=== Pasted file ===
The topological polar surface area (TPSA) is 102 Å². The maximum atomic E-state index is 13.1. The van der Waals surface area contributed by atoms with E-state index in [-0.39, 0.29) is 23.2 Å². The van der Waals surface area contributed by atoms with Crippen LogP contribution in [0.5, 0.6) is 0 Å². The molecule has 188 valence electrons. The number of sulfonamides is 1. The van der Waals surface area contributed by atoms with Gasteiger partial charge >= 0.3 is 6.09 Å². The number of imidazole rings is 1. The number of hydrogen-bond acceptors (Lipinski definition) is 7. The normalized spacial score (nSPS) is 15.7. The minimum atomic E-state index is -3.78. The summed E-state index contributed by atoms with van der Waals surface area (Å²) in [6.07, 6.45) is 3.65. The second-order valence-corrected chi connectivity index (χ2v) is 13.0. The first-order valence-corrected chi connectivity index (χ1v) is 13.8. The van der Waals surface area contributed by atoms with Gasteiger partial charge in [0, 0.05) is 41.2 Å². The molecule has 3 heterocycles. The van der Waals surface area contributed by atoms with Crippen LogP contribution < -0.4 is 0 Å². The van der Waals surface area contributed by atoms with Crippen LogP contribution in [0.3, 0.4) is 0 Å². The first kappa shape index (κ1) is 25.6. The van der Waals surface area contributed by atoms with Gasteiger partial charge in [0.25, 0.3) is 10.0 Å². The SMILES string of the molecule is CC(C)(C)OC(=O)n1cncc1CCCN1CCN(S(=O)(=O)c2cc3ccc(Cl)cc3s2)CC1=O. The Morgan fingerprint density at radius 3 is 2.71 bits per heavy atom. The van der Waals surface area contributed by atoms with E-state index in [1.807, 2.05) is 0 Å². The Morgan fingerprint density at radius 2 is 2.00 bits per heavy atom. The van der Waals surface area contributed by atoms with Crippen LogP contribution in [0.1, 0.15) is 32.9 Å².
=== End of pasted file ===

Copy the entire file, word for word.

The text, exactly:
The topological polar surface area (TPSA) is 102 Å². The maximum atomic E-state index is 13.1. The van der Waals surface area contributed by atoms with E-state index in [-0.39, 0.29) is 23.2 Å². The van der Waals surface area contributed by atoms with Crippen LogP contribution in [0.5, 0.6) is 0 Å². The molecule has 188 valence electrons. The number of sulfonamides is 1. The van der Waals surface area contributed by atoms with Gasteiger partial charge >= 0.3 is 6.09 Å². The number of imidazole rings is 1. The number of hydrogen-bond acceptors (Lipinski definition) is 7. The normalized spacial score (nSPS) is 15.7. The minimum atomic E-state index is -3.78. The summed E-state index contributed by atoms with van der Waals surface area (Å²) in [6.07, 6.45) is 3.65. The second-order valence-corrected chi connectivity index (χ2v) is 13.0. The first-order valence-corrected chi connectivity index (χ1v) is 13.8. The van der Waals surface area contributed by atoms with Gasteiger partial charge in [0, 0.05) is 41.2 Å². The molecule has 3 heterocycles. The van der Waals surface area contributed by atoms with Crippen LogP contribution < -0.4 is 0 Å². The van der Waals surface area contributed by atoms with Crippen LogP contribution in [0.3, 0.4) is 0 Å². The first kappa shape index (κ1) is 25.6. The van der Waals surface area contributed by atoms with Gasteiger partial charge in [0.25, 0.3) is 10.0 Å². The SMILES string of the molecule is CC(C)(C)OC(=O)n1cncc1CCCN1CCN(S(=O)(=O)c2cc3ccc(Cl)cc3s2)CC1=O. The Morgan fingerprint density at radius 3 is 2.71 bits per heavy atom. The van der Waals surface area contributed by atoms with E-state index in [1.807, 2.05) is 0 Å². The Morgan fingerprint density at radius 2 is 2.00 bits per heavy atom. The van der Waals surface area contributed by atoms with Crippen LogP contribution in [0.1, 0.15) is 32.9 Å².